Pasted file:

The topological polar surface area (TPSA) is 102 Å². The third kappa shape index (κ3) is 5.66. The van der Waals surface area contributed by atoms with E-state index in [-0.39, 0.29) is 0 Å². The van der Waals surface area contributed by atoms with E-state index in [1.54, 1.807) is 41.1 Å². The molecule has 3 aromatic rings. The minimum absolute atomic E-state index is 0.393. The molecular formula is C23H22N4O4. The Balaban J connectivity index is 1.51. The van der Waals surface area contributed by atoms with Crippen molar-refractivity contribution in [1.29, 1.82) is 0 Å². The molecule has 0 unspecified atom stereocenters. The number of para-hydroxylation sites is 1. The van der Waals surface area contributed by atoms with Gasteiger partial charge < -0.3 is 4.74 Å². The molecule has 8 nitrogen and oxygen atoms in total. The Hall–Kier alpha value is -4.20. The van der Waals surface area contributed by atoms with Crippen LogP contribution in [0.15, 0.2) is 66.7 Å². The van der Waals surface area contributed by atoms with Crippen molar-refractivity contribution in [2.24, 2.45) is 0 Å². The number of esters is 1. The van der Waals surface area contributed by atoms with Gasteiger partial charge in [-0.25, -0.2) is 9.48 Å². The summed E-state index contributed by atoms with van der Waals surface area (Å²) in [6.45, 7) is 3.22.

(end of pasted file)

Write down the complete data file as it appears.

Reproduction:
The topological polar surface area (TPSA) is 102 Å². The third kappa shape index (κ3) is 5.66. The van der Waals surface area contributed by atoms with E-state index in [-0.39, 0.29) is 0 Å². The van der Waals surface area contributed by atoms with E-state index in [1.54, 1.807) is 41.1 Å². The molecule has 3 aromatic rings. The minimum absolute atomic E-state index is 0.393. The molecular formula is C23H22N4O4. The Balaban J connectivity index is 1.51. The van der Waals surface area contributed by atoms with Crippen molar-refractivity contribution in [1.29, 1.82) is 0 Å². The molecule has 0 unspecified atom stereocenters. The number of para-hydroxylation sites is 1. The van der Waals surface area contributed by atoms with Gasteiger partial charge < -0.3 is 4.74 Å². The molecule has 8 nitrogen and oxygen atoms in total. The Hall–Kier alpha value is -4.20. The van der Waals surface area contributed by atoms with Crippen LogP contribution in [0.15, 0.2) is 66.7 Å². The van der Waals surface area contributed by atoms with Crippen molar-refractivity contribution in [2.24, 2.45) is 0 Å². The number of esters is 1. The van der Waals surface area contributed by atoms with Gasteiger partial charge in [-0.25, -0.2) is 9.48 Å². The summed E-state index contributed by atoms with van der Waals surface area (Å²) in [6.45, 7) is 3.22.